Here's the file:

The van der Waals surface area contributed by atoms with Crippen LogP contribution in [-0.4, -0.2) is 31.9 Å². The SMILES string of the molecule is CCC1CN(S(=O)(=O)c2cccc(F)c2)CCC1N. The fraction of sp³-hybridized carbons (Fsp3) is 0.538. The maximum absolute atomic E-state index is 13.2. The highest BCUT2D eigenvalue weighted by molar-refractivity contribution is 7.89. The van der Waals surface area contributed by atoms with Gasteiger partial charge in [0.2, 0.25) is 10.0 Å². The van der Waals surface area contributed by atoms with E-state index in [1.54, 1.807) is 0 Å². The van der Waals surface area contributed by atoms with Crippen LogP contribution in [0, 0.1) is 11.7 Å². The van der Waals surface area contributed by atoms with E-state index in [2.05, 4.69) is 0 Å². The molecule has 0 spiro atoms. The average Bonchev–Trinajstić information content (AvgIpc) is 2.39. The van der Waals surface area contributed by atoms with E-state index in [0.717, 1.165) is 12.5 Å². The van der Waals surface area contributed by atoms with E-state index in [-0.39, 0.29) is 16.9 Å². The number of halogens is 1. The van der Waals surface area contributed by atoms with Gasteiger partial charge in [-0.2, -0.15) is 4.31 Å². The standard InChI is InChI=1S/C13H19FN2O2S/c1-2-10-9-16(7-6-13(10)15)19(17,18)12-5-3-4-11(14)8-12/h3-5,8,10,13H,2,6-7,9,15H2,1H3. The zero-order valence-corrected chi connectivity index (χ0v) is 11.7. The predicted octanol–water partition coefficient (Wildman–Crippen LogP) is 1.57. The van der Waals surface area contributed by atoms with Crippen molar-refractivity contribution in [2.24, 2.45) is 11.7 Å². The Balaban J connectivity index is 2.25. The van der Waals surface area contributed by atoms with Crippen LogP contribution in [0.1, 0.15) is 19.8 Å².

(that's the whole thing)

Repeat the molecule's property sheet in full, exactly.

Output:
The van der Waals surface area contributed by atoms with Crippen LogP contribution in [-0.4, -0.2) is 31.9 Å². The SMILES string of the molecule is CCC1CN(S(=O)(=O)c2cccc(F)c2)CCC1N. The fraction of sp³-hybridized carbons (Fsp3) is 0.538. The maximum absolute atomic E-state index is 13.2. The highest BCUT2D eigenvalue weighted by molar-refractivity contribution is 7.89. The van der Waals surface area contributed by atoms with Gasteiger partial charge in [0.2, 0.25) is 10.0 Å². The van der Waals surface area contributed by atoms with E-state index in [1.54, 1.807) is 0 Å². The van der Waals surface area contributed by atoms with Crippen LogP contribution in [0, 0.1) is 11.7 Å². The van der Waals surface area contributed by atoms with E-state index in [2.05, 4.69) is 0 Å². The molecule has 0 spiro atoms. The average Bonchev–Trinajstić information content (AvgIpc) is 2.39. The van der Waals surface area contributed by atoms with E-state index in [0.717, 1.165) is 12.5 Å². The van der Waals surface area contributed by atoms with E-state index in [-0.39, 0.29) is 16.9 Å². The number of halogens is 1. The van der Waals surface area contributed by atoms with Gasteiger partial charge in [-0.2, -0.15) is 4.31 Å². The standard InChI is InChI=1S/C13H19FN2O2S/c1-2-10-9-16(7-6-13(10)15)19(17,18)12-5-3-4-11(14)8-12/h3-5,8,10,13H,2,6-7,9,15H2,1H3. The zero-order valence-corrected chi connectivity index (χ0v) is 11.7. The predicted octanol–water partition coefficient (Wildman–Crippen LogP) is 1.57. The van der Waals surface area contributed by atoms with Crippen molar-refractivity contribution in [2.24, 2.45) is 11.7 Å². The Balaban J connectivity index is 2.25. The van der Waals surface area contributed by atoms with Crippen LogP contribution in [0.1, 0.15) is 19.8 Å².